Cue and Senator Mason in regard to Cubaotild the dis
cusiou in the Senate on the proposedOpertote Treaty.
is evidence of this. It is well remarked, by the' Wash
iegion Union, "that the treaty of Guadalupe Hidalgo is
one of the land•marks marking the progress and com•
mincemeat of this naw'sra in American politics. The
triumphs of our arm's In Mexico gave us rink with ,the
foremost miht•iy powers of the earth, while the conquest
of territorlin which the war terminated introduced as
intom wider sphere of international ." obligation. That
fiesty consolidated the power of the United States on this
coatinent, and put into our hands the control of the po
litMal system of the western hemisphere. Brought by
the extension of oar dismain iota contact with ether pow.
ors, and elevated to the position of undisputed arbiter of
the political affairs of the American continent, it is not
wonderful that the relation this country Mild* to the bal
-1 mace of the continent sheald
~ begin to awaken, as they
certainly demand. the anxious coneern and profound
study of the Americas statesman." There was a time,
It is tree, when th interfere is affairs out side the boon.
davits of the Union. erns a political crime—may more, it
wee looked upon as a palpable violation of the principles
sought to he elucidated by the estibliehment of our sys
tem of govern - sweat itself. Monroe Aria laid the axe at
the root atlas fallacy. Ho proclaimed that European in
terforeace is the affairs of this sentiment could not and
would not be tolerated. Perhaps this, u.an entering
wedge, was going far smooth. Subsequent events. and
subsequent conquests, both by perchance and arms. how:-
oter. proclaim the nuessity of a broader, a more salut
ed sphere of national action. Both by our power and our
position. as well as the relativerelation we hold to the our.
rounding states on this continent, we have the right. and
it ought to be *mintiest!, not only of proclaiming that. we
will net brook any interferenee on the part of ether Da.
dons in the 'affairs of this:continent and that we will ex
ercise the-right to interfere *smelt if we see proper. 4nd
this doetriee, even the laggard politicises of the whir
school are oow,ia part. lifreed to adopt. For Mita:see, Mr.
Everejt.Mr.Webster's successor in the state department,
I. his letter oa the promised: Writhe treaty is • relation
to Cobs avows that all the sucesseireacqbisitionsof ter
ritory by the United - States en the saniisent have been
made is parsuaace of "the andeabred operation of the l i
law of ear political Stiletto*" which-has bets from the
first " adjusting on Natural principles thus territorial re
lations whisk s• the first discovery of this continent were
la a good degree fortuitous." We accept thin italoment
as true and jut. It is the idea upon which the 'Misersl
poliej of the Deisteeratic party in regard to territorial ac.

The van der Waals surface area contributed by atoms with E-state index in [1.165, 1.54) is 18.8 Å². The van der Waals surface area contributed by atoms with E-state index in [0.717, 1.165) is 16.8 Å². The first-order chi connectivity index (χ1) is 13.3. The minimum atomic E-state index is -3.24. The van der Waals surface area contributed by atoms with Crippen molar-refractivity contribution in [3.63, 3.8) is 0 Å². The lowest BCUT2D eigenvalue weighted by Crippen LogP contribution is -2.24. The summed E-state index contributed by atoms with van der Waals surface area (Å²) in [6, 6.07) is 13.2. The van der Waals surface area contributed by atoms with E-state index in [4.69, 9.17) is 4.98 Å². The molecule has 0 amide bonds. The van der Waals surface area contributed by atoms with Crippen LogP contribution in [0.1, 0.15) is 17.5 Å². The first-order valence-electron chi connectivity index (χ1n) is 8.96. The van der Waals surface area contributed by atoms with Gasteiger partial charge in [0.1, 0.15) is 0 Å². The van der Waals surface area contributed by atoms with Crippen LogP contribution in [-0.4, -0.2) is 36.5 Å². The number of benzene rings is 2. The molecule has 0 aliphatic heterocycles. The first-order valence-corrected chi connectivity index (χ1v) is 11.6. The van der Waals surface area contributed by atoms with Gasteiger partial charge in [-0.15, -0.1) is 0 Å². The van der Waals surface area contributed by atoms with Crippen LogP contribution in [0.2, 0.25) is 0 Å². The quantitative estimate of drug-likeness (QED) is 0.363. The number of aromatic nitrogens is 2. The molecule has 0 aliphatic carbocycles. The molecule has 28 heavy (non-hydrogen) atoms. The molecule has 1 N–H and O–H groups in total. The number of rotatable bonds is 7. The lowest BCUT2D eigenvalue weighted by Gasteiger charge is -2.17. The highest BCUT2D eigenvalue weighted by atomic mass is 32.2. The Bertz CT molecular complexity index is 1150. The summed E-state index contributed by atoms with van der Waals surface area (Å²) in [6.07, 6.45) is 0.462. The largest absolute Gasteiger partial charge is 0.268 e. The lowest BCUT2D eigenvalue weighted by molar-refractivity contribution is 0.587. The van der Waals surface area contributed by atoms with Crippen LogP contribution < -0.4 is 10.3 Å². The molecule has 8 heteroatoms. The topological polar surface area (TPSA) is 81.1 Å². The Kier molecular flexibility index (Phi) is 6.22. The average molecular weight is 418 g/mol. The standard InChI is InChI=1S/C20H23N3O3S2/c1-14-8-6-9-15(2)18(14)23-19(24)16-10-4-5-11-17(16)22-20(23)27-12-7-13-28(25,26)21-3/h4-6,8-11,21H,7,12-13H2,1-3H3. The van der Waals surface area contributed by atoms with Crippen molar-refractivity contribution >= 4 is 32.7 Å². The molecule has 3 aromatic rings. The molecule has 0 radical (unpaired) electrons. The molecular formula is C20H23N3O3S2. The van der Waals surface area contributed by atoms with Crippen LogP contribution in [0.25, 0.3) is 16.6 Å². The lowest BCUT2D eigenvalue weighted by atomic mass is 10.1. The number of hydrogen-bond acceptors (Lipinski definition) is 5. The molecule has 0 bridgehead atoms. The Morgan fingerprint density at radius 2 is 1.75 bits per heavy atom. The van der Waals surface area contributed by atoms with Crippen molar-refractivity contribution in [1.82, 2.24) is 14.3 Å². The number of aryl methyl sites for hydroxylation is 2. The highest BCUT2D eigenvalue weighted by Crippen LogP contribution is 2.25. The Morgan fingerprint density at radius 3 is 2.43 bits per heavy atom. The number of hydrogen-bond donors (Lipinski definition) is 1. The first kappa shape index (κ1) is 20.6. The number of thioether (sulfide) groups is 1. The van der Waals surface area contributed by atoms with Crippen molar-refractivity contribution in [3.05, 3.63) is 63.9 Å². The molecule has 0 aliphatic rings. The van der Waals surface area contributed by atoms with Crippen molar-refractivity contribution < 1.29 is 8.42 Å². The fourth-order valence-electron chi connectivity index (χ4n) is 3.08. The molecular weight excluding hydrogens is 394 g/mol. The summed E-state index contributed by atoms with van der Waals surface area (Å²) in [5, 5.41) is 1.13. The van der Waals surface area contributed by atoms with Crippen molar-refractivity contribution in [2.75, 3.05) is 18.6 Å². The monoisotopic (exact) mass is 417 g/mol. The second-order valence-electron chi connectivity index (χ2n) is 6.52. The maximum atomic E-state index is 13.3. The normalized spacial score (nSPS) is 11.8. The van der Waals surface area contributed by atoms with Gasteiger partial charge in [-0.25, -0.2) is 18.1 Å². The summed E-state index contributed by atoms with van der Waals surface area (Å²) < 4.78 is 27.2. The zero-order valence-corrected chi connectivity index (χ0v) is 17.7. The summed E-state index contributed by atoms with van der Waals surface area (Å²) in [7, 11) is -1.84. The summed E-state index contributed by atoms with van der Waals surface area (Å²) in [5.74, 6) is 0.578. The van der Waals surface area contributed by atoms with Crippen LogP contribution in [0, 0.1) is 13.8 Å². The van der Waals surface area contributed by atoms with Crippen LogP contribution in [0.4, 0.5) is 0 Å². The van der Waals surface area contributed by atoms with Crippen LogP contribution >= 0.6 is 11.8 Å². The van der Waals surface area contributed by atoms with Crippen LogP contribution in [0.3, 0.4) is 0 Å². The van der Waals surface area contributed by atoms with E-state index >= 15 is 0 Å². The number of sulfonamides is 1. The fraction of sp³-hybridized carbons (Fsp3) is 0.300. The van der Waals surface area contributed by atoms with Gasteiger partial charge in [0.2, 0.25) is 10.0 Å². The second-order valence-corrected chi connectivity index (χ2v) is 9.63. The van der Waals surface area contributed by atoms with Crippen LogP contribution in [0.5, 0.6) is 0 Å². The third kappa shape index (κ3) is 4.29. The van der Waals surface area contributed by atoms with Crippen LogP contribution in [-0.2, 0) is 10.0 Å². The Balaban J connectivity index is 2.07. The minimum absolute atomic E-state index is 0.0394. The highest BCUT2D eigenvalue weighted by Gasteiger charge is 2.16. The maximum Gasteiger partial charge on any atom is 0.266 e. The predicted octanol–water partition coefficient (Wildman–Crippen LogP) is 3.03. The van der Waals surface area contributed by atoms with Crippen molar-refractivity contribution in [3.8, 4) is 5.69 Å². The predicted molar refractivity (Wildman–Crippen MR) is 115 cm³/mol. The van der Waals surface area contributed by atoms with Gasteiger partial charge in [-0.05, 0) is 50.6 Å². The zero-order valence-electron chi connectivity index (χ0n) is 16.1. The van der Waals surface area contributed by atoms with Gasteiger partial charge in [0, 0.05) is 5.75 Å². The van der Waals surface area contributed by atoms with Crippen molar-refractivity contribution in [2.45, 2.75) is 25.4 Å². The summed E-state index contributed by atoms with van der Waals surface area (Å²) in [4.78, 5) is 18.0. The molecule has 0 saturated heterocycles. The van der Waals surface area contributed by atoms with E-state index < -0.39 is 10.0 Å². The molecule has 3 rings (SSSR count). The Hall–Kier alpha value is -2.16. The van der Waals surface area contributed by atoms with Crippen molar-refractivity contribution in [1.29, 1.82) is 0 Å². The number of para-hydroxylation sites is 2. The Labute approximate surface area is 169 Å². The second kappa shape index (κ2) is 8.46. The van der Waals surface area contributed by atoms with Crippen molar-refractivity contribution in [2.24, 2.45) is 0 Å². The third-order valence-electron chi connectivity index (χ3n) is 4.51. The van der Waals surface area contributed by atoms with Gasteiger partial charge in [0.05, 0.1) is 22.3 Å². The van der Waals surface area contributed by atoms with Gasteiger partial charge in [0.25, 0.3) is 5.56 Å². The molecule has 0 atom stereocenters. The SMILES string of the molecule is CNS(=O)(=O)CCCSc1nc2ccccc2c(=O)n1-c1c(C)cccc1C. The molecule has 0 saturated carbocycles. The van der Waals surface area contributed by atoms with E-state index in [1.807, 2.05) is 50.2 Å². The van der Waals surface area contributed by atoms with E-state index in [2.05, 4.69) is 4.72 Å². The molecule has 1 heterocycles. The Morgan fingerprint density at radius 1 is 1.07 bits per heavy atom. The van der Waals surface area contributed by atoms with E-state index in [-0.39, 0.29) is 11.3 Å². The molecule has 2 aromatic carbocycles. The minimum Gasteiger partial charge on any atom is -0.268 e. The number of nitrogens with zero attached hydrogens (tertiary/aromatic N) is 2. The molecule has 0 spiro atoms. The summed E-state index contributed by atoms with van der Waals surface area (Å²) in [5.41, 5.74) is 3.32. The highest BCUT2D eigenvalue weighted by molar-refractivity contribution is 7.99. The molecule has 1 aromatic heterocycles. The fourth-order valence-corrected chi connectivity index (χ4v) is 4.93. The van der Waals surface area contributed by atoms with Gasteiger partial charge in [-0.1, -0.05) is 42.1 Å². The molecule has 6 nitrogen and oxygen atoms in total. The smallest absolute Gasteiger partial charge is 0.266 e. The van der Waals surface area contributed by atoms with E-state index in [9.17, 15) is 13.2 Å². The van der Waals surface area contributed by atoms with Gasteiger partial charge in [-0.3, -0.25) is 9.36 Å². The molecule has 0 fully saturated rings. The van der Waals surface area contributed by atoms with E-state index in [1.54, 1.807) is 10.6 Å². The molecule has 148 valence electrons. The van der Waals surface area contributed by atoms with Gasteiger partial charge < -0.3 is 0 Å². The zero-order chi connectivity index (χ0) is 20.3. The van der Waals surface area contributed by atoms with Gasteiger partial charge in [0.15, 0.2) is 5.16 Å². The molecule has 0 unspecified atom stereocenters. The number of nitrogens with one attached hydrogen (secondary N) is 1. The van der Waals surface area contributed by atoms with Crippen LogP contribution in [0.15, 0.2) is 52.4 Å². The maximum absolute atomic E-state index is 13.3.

yasities on this continent hl been prei. fleeted sines 1800.
And it is also the idea which mast sontaally give as
Cabe. and some ether dopeadencies of the rottee govern
meat of Europe ! When in suicessionlmaisiaria. Flor
ida, Texas and California. were seitaired by Or govern
ment in Densocratiefhands. the Democratic party felt mud
asalutained that the acquisitions were Made iii-niattifeet
pomace of " the law of oar toil:tics! exhumes.", ' But
what was the position and the stowed policy of the whit
party of that day in regard to each of these successive u
quisitiou 1 With the exeleption of the case of Florida,
: When the whig party bad not force smooth in OM coon
try to raise its head, ev4y ens of these great acquisitions
eneetta:ored 'white ia prOgress. and Whom made, the fier
cest and bitterest' whit obliloquy and opposition The
federal party. which froito the • first to tills last. fought the
acquisition of Louisiana, was the whit party of that day:
and in regard to the autowqment acquisitions of Timis and
California. the whig party of the last ten years inherited,
and avowed. and applied the sure principle, and policy.
In this view thi whig party of 1841 and . lB LS denounced
the annexationwf Texas especially. an. " robbery sod
lend stealing." Mr. Everett sew has, In his place as •
whit Secretary of State. the manliness to avow, what is
ao snore than the truth. that, •• as a yiestiou of public
law. there was an exteisiou of territory niore nat
urally or justifi mode." Will . 1 0,0 or oar whig co
temporaries expoend to ius their view of the - prod int
in Which thisvmplieit avowal of the whig Secretary places
the whole policy of _the whig party in that transaction 7
Mr. Everett sus. la the subseqount aequisition-of Cali.
focal& the ; operation of rib* lati of our political existence"
working: to the indefinite adviatage of the whole civilized
world.- - And tem year* from now—it may be infive—
oasis kfr,Everett waste. we hope. in the acquisition
of Cuba this same " law of our political existence" prow
ingtbat there **never was an extension of territory more
neutrally or justifiably made." We avow. then
our opinion the tontineotel policy of this government is
fixed—it is fixed by the laws of nature and the " undts